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Comment: Re:iPad traffic (Score 1) 1052

by j_snare (#41316465) Attached to: Apple Announces iPhone 5

Ahh well. Bad joke is bad, and my imagination isn't what it used to be. Evident in the fact that I apparently need to explain why I had that reaction initially...

That said, my initial reaction upon reading that was really to hear that 68% of the systems were sending 91% of all TCP/IP packets. Yes, I realized that wasn't actually true, and yes, I realized that it's likely because they're being used more. But all told, if you had 100 people performing a task, 68 of them with iPads, and 32 of them with some other tablet device, yet 91% of the network traffic came from the 68 iPads, most people would rate that sort of efficiency as poor.

In reality, yes, it's likely just because the people who own iPads are actually using them more, whereas other tablet owners may only use them in certain cases. To be perfectly honest, that's actually more along the lines of what I've really seen around me as well. Most co-workers seem to be of the "I use my iPad all the time" camp, or of the feeling "I don't really need a tablet". I see that as a loss for the current competitors to the iPad...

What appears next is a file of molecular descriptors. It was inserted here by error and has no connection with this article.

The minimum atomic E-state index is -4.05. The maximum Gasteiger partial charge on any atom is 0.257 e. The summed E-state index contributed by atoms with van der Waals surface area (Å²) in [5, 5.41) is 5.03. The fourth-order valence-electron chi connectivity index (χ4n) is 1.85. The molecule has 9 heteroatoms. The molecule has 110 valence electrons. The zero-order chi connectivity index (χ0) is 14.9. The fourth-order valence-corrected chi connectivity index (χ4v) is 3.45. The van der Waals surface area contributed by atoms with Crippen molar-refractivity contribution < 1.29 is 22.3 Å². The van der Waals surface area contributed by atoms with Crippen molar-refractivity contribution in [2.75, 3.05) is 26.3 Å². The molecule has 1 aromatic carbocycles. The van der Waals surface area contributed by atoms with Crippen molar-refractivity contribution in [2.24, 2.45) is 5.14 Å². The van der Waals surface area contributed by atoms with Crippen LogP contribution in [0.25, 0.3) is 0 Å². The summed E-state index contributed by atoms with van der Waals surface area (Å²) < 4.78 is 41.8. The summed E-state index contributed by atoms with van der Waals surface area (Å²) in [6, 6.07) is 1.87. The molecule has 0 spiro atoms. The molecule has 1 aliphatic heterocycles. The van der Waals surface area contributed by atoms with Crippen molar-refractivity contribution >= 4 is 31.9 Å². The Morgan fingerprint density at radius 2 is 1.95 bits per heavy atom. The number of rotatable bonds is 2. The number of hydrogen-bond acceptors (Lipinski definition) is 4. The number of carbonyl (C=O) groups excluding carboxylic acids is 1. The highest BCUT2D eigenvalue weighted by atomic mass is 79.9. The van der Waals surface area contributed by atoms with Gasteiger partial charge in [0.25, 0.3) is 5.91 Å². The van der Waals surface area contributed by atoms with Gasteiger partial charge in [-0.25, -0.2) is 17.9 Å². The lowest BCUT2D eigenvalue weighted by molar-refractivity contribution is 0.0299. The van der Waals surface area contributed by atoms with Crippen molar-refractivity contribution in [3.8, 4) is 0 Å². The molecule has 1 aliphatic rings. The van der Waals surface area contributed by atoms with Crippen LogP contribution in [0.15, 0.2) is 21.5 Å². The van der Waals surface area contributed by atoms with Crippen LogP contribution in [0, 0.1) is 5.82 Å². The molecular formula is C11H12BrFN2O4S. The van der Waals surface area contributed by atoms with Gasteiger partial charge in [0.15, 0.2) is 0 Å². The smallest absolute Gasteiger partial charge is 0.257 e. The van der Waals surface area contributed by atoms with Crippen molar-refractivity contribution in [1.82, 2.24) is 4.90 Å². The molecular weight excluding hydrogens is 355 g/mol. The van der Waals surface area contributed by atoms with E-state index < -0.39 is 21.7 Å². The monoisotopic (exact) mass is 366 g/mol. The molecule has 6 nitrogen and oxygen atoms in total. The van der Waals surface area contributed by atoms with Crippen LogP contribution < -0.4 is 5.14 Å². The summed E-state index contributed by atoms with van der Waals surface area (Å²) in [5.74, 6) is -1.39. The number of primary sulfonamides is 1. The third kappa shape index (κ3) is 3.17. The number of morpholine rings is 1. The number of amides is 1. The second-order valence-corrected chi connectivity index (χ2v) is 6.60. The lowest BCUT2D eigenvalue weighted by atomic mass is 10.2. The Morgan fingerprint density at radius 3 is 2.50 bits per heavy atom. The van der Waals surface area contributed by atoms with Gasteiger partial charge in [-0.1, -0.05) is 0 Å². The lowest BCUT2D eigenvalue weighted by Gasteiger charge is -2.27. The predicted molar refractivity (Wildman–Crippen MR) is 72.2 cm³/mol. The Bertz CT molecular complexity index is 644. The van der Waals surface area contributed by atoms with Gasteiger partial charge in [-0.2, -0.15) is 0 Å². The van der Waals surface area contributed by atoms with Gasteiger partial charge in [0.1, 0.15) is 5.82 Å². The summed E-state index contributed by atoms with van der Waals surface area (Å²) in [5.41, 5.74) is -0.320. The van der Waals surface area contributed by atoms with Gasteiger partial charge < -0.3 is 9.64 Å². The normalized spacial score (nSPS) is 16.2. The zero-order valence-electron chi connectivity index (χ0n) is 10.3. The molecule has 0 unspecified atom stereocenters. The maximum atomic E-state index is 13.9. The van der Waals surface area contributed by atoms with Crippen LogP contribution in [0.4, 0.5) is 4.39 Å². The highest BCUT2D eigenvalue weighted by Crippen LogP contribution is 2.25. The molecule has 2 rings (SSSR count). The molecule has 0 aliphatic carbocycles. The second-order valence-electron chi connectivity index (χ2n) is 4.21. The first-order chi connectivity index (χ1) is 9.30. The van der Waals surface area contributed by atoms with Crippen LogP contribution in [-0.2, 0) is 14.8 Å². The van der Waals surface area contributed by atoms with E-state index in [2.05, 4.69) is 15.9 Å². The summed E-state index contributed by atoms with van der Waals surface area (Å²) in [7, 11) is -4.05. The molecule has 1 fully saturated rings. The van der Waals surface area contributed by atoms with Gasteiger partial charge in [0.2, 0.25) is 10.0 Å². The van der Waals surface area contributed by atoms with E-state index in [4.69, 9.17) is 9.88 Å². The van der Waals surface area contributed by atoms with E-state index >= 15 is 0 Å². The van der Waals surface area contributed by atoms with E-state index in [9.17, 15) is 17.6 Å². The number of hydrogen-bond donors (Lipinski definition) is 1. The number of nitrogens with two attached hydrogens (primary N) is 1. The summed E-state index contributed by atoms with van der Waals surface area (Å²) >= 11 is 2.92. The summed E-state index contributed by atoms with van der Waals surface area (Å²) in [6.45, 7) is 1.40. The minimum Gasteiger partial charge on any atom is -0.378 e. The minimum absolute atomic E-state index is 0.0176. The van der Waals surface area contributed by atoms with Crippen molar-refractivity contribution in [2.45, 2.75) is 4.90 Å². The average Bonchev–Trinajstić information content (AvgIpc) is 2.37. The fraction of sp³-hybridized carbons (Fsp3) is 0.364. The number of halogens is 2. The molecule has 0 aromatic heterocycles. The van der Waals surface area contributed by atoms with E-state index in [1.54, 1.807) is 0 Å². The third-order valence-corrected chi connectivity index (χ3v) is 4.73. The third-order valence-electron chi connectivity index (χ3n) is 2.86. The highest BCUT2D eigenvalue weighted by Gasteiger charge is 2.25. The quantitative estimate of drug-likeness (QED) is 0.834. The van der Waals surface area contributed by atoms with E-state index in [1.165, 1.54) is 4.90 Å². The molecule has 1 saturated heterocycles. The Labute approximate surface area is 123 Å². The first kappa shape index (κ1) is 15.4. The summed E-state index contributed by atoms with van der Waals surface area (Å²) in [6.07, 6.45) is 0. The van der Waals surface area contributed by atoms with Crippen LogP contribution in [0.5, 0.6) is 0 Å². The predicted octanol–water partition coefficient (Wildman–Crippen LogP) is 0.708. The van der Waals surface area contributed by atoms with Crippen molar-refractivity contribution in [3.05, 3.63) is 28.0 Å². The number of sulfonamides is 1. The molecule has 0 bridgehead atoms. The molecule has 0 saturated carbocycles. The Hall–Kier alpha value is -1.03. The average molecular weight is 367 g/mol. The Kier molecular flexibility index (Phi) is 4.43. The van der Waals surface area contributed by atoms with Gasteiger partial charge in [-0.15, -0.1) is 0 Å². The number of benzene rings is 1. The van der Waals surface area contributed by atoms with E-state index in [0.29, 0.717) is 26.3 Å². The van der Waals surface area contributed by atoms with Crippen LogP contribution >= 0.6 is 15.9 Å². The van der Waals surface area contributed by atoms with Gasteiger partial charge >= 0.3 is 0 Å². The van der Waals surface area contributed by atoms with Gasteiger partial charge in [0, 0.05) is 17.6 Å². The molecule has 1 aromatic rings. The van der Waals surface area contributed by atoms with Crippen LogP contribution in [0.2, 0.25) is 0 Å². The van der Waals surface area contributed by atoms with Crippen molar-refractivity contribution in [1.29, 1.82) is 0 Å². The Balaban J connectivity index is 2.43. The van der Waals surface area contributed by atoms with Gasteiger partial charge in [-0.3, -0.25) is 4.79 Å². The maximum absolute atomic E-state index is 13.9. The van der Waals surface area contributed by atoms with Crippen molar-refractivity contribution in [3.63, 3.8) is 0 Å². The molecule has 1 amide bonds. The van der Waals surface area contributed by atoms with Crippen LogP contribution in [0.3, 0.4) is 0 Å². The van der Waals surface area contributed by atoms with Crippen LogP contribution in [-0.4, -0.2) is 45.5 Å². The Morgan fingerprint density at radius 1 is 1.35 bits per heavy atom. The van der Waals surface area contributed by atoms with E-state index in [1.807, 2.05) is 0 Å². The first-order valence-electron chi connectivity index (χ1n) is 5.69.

Sorry to confuse you by having an initial reaction that wasn't an actual analysis.

Comment: Not another "pull Cat5 via Coax" Post (Score 1) 608

by Lookin4Trouble (#31187572) Attached to: Suggestions For a Coax-To-Ethernet Solution?
Would not recommend using the coax as a solder hack-job to RJ45 connectors. Running all new cabling is easy provided you have the proper tools (flashlight, fish tape/rod, box of cable, cordless drill, long drill bit 3/8-1/2" head, box of draw-string, and a helper)

Do yourself a big favor, and when you pull in your shiny new ethernet, tie in some drawstrings so you never have to repeat the process.

Comment: $7/Watt for Now (Score 1, Insightful) 622

by mdsolar (#31168750) Attached to: US To Build Nuclear Power Plants
The apparent cost of the project is $7/Watt http://www.nytimes.com/cwire/2010/02/17/17climatewire-doe-delivers-its-first-long-awaited-nuclear-71731.html with Japan providing other loan guarantees. Since Japan has been escalating pricing for the South Texas project, we can guess the same will happen in this case. I'd guess that $14/Watt is about where this will end up, completely uneconomical. The loans will default and the taxpayers will pay.

Comment: Re:I love to be the first to say this... (Score 1) 787

by azav (#31168730) Attached to: Utah Assembly Passes Resolution Denying Climate Change

True. And people don't know that. What people also need to understand is that with global warming, weather patterns shift. As Texas and DC just got through a snowstorm, the Olympics in Canada are almost without snow.

One day of weather does not = 15 or 20 years of weather trends. People need to know that.

Comment: Re:Race? (Score 0) 554

by shutdown -p now (#31166664) Attached to: Google, Apple Call Workers' Race & Gender Trade Secrets